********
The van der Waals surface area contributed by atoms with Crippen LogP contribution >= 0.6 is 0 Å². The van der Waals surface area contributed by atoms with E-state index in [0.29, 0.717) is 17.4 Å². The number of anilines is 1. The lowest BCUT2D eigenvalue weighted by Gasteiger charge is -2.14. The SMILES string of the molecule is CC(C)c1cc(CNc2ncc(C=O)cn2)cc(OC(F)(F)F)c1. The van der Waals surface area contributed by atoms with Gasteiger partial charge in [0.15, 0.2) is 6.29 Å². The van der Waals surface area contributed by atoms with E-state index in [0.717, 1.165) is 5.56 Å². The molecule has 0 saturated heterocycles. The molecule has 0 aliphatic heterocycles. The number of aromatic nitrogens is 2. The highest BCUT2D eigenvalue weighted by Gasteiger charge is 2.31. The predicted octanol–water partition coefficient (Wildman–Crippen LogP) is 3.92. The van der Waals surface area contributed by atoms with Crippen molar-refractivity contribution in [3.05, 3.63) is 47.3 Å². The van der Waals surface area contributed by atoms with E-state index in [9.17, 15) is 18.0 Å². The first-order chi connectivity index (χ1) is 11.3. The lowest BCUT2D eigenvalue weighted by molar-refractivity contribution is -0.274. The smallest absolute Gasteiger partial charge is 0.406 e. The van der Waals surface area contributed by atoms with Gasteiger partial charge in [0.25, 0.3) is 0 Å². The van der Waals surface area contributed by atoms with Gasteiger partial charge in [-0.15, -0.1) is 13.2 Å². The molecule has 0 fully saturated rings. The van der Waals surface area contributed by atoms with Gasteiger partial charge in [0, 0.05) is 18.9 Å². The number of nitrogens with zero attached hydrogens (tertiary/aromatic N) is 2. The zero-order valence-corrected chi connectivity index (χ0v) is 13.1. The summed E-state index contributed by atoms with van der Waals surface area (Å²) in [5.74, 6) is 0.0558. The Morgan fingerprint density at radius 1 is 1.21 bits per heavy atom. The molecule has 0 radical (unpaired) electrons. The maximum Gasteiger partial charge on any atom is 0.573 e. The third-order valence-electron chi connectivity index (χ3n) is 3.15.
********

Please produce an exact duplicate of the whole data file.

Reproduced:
The van der Waals surface area contributed by atoms with Crippen LogP contribution >= 0.6 is 0 Å². The van der Waals surface area contributed by atoms with E-state index in [0.29, 0.717) is 17.4 Å². The number of anilines is 1. The lowest BCUT2D eigenvalue weighted by Gasteiger charge is -2.14. The SMILES string of the molecule is CC(C)c1cc(CNc2ncc(C=O)cn2)cc(OC(F)(F)F)c1. The van der Waals surface area contributed by atoms with Gasteiger partial charge in [0.15, 0.2) is 6.29 Å². The van der Waals surface area contributed by atoms with E-state index in [0.717, 1.165) is 5.56 Å². The molecule has 0 saturated heterocycles. The molecule has 0 aliphatic heterocycles. The number of aromatic nitrogens is 2. The highest BCUT2D eigenvalue weighted by Gasteiger charge is 2.31. The predicted octanol–water partition coefficient (Wildman–Crippen LogP) is 3.92. The van der Waals surface area contributed by atoms with Crippen molar-refractivity contribution in [3.05, 3.63) is 47.3 Å². The van der Waals surface area contributed by atoms with E-state index in [9.17, 15) is 18.0 Å². The first-order chi connectivity index (χ1) is 11.3. The lowest BCUT2D eigenvalue weighted by molar-refractivity contribution is -0.274. The smallest absolute Gasteiger partial charge is 0.406 e. The van der Waals surface area contributed by atoms with Gasteiger partial charge in [0.25, 0.3) is 0 Å². The van der Waals surface area contributed by atoms with Gasteiger partial charge in [-0.15, -0.1) is 13.2 Å². The molecule has 0 fully saturated rings. The van der Waals surface area contributed by atoms with Gasteiger partial charge in [0, 0.05) is 18.9 Å². The number of nitrogens with zero attached hydrogens (tertiary/aromatic N) is 2. The zero-order valence-corrected chi connectivity index (χ0v) is 13.1. The summed E-state index contributed by atoms with van der Waals surface area (Å²) in [5.74, 6) is 0.0558. The Morgan fingerprint density at radius 1 is 1.21 bits per heavy atom. The molecule has 0 radical (unpaired) electrons. The maximum Gasteiger partial charge on any atom is 0.573 e. The third-order valence-electron chi connectivity index (χ3n) is 3.15.